1/C Character Capstone Seminars
The Capstone seminar provides a continuing effort to underscore the core values of honor, courage, and commitment and the application of these values as commissioned officers in the profession of arms.
- Each 1/C midshipman will attend this day-long seminar at some point during the First Class year.
- They can select any one of 26 dates that best fits their schedule.
- Each seminar is limited to 42 Midshipmen to maintain the effectiveness of small-group discussions.
- Midshipmen attend the seminar in business attire for two reasons:
- The first is to underscore the importance of appropriate attire for meetings and other functions when a uniform is not required.
- The second is to remove any semblance of rank hierarchy, so that the value of a person's comment is based on its worth and not the person's position or rank.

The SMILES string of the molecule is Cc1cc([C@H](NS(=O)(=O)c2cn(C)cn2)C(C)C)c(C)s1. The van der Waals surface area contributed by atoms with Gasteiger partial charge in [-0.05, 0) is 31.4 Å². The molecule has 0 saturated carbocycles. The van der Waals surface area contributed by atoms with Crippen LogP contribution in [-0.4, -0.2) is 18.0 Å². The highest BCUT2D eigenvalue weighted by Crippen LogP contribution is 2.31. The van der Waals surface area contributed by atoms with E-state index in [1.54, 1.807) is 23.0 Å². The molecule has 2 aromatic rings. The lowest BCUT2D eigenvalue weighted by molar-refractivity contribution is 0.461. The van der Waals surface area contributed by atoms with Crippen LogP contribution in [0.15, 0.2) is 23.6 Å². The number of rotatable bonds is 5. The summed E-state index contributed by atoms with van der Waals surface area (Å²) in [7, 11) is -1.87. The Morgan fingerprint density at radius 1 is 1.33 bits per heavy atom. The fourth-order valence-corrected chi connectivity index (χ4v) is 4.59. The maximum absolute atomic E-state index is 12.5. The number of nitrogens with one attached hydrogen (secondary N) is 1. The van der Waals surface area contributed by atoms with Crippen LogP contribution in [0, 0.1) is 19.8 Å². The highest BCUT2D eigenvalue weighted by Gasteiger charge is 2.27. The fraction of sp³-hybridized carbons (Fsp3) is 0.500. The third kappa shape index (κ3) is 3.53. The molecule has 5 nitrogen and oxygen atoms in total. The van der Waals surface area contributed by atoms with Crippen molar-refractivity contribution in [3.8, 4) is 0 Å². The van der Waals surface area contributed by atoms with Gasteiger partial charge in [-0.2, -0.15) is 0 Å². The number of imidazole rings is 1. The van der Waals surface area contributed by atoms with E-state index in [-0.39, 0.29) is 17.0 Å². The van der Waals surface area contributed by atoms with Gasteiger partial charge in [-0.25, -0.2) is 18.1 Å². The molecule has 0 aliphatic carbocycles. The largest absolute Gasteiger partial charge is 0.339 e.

Unlike civilian institutions, we hire all of our graduates, and within months of commissioning, the new ensigns and 2nd lieutenants will find themselves in leadership positions that can challenge their values and test their character daily. The seminar discussions are designed to stimulate thought about important and relevant issues to be faced in the not-too-distant future. The seminar is integrated with the academic courses in leadership and moral reasoning taught during the four years at the Academy, providing 1/C midshipmen a valuable opportunity to test their knowledge and skill and challenge that of their peers.
As an institution, we strive to reinforce midshipmen's ability to discern between right and wrong and to reason through right vs. right decisions, while stressing the obligations they have as leaders to develop the moral courage to do what is right even at great personal risk. These goals are embedded in the commissioned officer's role as a Leader of Character, trained and educated to serve as Warrior, Servant of the Nation, and a Standard Bearer of the Naval Profession.
To this end, this program is funded by private donations from the Elliot family in memory of their son, Ensign John Elliott, Class of 2000, through the HERO Campaign for Designated Drivers and the generous support from the USNA Class of 1970.